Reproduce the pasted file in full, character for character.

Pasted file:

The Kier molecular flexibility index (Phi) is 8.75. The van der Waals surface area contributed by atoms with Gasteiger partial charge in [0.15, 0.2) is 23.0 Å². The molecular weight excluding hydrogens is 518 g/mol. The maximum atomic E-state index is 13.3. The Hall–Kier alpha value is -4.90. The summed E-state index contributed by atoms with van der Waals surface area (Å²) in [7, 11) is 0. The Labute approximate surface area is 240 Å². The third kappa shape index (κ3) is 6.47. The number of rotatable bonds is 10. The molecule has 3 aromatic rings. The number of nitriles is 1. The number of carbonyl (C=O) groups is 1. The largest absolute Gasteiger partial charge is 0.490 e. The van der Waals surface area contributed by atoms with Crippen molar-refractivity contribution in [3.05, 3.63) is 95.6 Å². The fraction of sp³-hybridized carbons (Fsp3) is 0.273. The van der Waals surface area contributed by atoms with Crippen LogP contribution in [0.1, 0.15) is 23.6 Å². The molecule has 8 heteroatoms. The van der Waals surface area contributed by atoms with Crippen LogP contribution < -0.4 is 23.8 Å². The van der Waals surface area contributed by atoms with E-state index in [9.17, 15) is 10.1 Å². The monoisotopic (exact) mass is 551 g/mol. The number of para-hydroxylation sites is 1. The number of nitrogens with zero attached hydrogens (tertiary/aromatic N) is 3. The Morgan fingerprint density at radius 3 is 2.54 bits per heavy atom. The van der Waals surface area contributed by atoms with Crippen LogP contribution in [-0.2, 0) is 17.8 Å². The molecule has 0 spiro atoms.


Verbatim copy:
The Kier molecular flexibility index (Phi) is 8.75. The van der Waals surface area contributed by atoms with Gasteiger partial charge in [0.15, 0.2) is 23.0 Å². The molecular weight excluding hydrogens is 518 g/mol. The maximum atomic E-state index is 13.3. The Hall–Kier alpha value is -4.90. The summed E-state index contributed by atoms with van der Waals surface area (Å²) in [7, 11) is 0. The Labute approximate surface area is 240 Å². The third kappa shape index (κ3) is 6.47. The number of rotatable bonds is 10. The molecule has 3 aromatic rings. The number of nitriles is 1. The number of carbonyl (C=O) groups is 1. The largest absolute Gasteiger partial charge is 0.490 e. The van der Waals surface area contributed by atoms with Crippen molar-refractivity contribution in [3.05, 3.63) is 95.6 Å². The fraction of sp³-hybridized carbons (Fsp3) is 0.273. The van der Waals surface area contributed by atoms with Crippen LogP contribution in [0.1, 0.15) is 23.6 Å². The molecule has 8 heteroatoms. The van der Waals surface area contributed by atoms with Crippen LogP contribution < -0.4 is 23.8 Å². The van der Waals surface area contributed by atoms with E-state index in [9.17, 15) is 10.1 Å². The monoisotopic (exact) mass is 551 g/mol. The number of para-hydroxylation sites is 1. The number of nitrogens with zero attached hydrogens (tertiary/aromatic N) is 3. The Morgan fingerprint density at radius 3 is 2.54 bits per heavy atom. The van der Waals surface area contributed by atoms with Crippen LogP contribution in [-0.2, 0) is 17.8 Å². The molecule has 0 spiro atoms.